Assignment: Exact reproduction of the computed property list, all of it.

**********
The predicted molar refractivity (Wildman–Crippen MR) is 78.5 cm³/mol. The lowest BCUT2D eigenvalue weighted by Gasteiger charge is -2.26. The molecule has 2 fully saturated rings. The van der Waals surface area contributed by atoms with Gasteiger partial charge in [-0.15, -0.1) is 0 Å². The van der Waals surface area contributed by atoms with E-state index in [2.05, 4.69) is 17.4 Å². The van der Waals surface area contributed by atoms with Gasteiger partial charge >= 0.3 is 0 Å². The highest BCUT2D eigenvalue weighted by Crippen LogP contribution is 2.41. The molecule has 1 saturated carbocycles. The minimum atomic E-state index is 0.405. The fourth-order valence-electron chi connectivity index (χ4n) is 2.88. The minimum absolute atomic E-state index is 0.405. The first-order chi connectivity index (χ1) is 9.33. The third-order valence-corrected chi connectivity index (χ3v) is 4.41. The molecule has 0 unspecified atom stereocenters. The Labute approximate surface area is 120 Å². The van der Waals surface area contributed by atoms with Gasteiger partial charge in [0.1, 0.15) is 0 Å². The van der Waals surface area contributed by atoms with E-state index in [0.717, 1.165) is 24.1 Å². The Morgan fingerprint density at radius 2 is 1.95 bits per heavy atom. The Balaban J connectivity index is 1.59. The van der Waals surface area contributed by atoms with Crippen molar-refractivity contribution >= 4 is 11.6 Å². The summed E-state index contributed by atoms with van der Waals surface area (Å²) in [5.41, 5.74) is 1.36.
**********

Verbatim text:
The predicted molar refractivity (Wildman–Crippen MR) is 78.5 cm³/mol. The lowest BCUT2D eigenvalue weighted by Gasteiger charge is -2.26. The molecule has 2 fully saturated rings. The van der Waals surface area contributed by atoms with Gasteiger partial charge in [-0.15, -0.1) is 0 Å². The van der Waals surface area contributed by atoms with E-state index in [2.05, 4.69) is 17.4 Å². The van der Waals surface area contributed by atoms with Gasteiger partial charge >= 0.3 is 0 Å². The highest BCUT2D eigenvalue weighted by Crippen LogP contribution is 2.41. The molecule has 1 saturated carbocycles. The minimum atomic E-state index is 0.405. The fourth-order valence-electron chi connectivity index (χ4n) is 2.88. The minimum absolute atomic E-state index is 0.405. The first-order chi connectivity index (χ1) is 9.33. The third-order valence-corrected chi connectivity index (χ3v) is 4.41. The molecule has 0 unspecified atom stereocenters. The Labute approximate surface area is 120 Å². The van der Waals surface area contributed by atoms with Gasteiger partial charge in [0.1, 0.15) is 0 Å². The van der Waals surface area contributed by atoms with E-state index in [0.717, 1.165) is 24.1 Å². The Morgan fingerprint density at radius 2 is 1.95 bits per heavy atom. The Balaban J connectivity index is 1.59. The van der Waals surface area contributed by atoms with Crippen molar-refractivity contribution >= 4 is 11.6 Å². The summed E-state index contributed by atoms with van der Waals surface area (Å²) in [5.41, 5.74) is 1.36.